9. Leave the Exes at the door. It’s probably not the time to hate on your previous mom fails. Unload on the hubs until this friendship takes root.

10. Know when to cut and run. Ladies, not every relationship is meant to be. The beauty of having children is that you have a built-in excuse. It’s always nap time somewhere. Is that a hive on your child’s cheek? Did you forget her favorite snack? Did you see your son’s nose run? There’s no shame in it.

Of course, when you know it’s meant to be, it is. When you enter the friend zone, and you’ve had a candlelit dinner for two or a couples massage, by all means forget the rules. Congratulations. It’s true love!

Related post: The Rules for Visiting a New Mom

10 Tips on How to be a Good Friend


10 Tips on How to be a Good Friend

I have spent the last five years mastering the art of  how to be a good friend to other mothers. From eating Crisco straight out of the can to leaving floaters in my guest toilet, I can say that I’m a better friend now than I’ve ever been. Lucky for you, I’m sharing my top 10 tips…

1. Be an average-sized person. Do you like hanging out with really skinny people that make you feel fat? Me neither. That’s why I eat ho hos and bon bons on a daily basis. I never want to make my friends feel fat while they’re hanging out with me. Sometimes I get a little too thin, and when I see this happening, I just eat more Crisco straight out of the can. It’s the least I can do for my friends.

2. Don’t do a great job cleaning your house. I don’t know about you, but whenever I’m at someone’s house, and I see a little counter-top clutter, I feel more comfortable. And – a dirty toilet or fingerprints on the bathroom mirror? Thank the Lord – I feel like a normal person. I work hard to make sure my house is never too clean for guests – and I can always count on my dog or one of my kids to make it smell like a giant fart, which I think is a nice touch.

3. Make sure your kids scream bloody murder while you’re on the phone. My friends know that when they talk to me on the phone, they’re going to hear my kids yelling and screaming. I like to think of this as a special gift I can give my friends. It either makes them feel totally normal when their kids are also screaming in the background. OR – it makes them feel like they are great mothers because their kids are NOT screaming in the background.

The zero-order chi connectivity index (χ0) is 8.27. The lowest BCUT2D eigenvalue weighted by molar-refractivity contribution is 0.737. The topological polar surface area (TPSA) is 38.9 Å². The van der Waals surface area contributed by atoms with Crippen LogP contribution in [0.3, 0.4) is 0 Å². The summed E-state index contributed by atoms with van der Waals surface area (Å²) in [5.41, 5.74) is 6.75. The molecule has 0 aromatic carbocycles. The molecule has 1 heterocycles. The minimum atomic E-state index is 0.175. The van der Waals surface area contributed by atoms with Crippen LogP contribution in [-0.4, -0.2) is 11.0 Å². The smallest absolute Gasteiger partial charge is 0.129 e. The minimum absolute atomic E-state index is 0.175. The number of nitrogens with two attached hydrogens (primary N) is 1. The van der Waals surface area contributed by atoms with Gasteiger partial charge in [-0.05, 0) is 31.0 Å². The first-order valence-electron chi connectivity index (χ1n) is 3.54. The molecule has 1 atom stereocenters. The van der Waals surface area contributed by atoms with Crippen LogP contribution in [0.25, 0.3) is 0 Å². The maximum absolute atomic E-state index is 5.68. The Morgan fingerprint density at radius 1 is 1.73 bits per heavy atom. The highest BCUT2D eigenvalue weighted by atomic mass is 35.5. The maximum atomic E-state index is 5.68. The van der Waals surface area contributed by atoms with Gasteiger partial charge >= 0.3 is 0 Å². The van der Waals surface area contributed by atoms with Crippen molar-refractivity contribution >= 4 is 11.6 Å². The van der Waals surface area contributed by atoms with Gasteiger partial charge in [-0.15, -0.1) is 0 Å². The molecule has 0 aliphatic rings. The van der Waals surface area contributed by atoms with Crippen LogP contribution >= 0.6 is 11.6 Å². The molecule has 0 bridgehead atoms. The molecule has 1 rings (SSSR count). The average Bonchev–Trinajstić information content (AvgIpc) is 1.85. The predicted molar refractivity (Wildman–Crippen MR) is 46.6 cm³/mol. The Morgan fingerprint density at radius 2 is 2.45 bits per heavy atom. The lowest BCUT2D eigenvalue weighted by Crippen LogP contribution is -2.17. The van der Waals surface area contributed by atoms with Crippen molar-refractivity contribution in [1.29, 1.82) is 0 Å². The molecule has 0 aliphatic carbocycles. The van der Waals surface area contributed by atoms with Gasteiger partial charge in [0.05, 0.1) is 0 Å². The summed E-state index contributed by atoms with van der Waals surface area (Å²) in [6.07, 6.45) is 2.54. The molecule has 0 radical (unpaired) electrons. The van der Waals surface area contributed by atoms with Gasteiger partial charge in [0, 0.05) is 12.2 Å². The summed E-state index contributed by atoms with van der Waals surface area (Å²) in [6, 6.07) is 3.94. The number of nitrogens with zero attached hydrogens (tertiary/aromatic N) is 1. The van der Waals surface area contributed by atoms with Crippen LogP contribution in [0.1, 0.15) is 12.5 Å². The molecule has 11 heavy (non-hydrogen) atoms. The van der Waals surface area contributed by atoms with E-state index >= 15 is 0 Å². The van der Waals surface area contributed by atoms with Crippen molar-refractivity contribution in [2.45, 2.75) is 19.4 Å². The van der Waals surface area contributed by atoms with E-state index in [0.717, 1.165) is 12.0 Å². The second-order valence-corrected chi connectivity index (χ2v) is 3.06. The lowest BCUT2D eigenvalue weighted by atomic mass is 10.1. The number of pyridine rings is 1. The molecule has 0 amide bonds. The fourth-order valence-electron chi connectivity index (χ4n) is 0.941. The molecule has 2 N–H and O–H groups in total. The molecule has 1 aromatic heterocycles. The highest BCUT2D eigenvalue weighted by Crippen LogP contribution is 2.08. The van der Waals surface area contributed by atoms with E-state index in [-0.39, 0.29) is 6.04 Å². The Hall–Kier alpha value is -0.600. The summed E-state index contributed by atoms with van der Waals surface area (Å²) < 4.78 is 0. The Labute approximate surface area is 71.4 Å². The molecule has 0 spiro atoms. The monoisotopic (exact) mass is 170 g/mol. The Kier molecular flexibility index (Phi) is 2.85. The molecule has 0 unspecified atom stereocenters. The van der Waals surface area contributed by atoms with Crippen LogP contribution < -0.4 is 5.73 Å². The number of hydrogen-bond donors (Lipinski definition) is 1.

4. Burn dinner when you have dinner guests. When you have dinner guests, it’s usually a good idea to royally mess up something – just to make everyone feel like great cooks themselves.One Thanksgiving I purposely left the bag of guts inside the turkey and made a big show of taking it out of the cooked bird while we were at the dinner table. Everyone immediately felt like they were better than me. Mission accomplished.

5. Never look too put together. This is a tough one for me, because I tend to be fairly put together. But before I leave the house, I try to mess myself up a little bit so that no one feels dumpy when they’re with me. Sometimes I smear a little baby poop on my pants or on my shirt. I’ve been known to tear holes into the knees of my jeans… you get the idea.

6. Forget your kid somewhere. I haven’t done this yet, but I’m keeping it in my back pocket in case of a friendship emergency. Forgetting your kid somewhere pretty much guarantees that no matter which one of your friends is having a bad day – they’re still a better mother than you!

7. Update your Facebook status wisely. You will never see me posting things on Facebook like, “My kids LOVE picking up their toys” or “Oh my gosh, I have to buy myself smaller jeans (again)!”  No, you won’t. Because I am a good friend. Instead, I post things like: “Man – this lice just won’t go away.” or “Bedbugs suck!” or “How did I manage to gain 15 pounds this week?” Be a good friend – think before you Facebook.

8. Stop cleaning your minivan. Minivans were made for smashed goldfish crackers, spilled milk, stinky socks, and maybe a little vomit. Once I stopped cleaning mine, my friends felt normal. And I found that it helped to ward off any minivan jealousy from my friends that haven’t gotten theirs yet.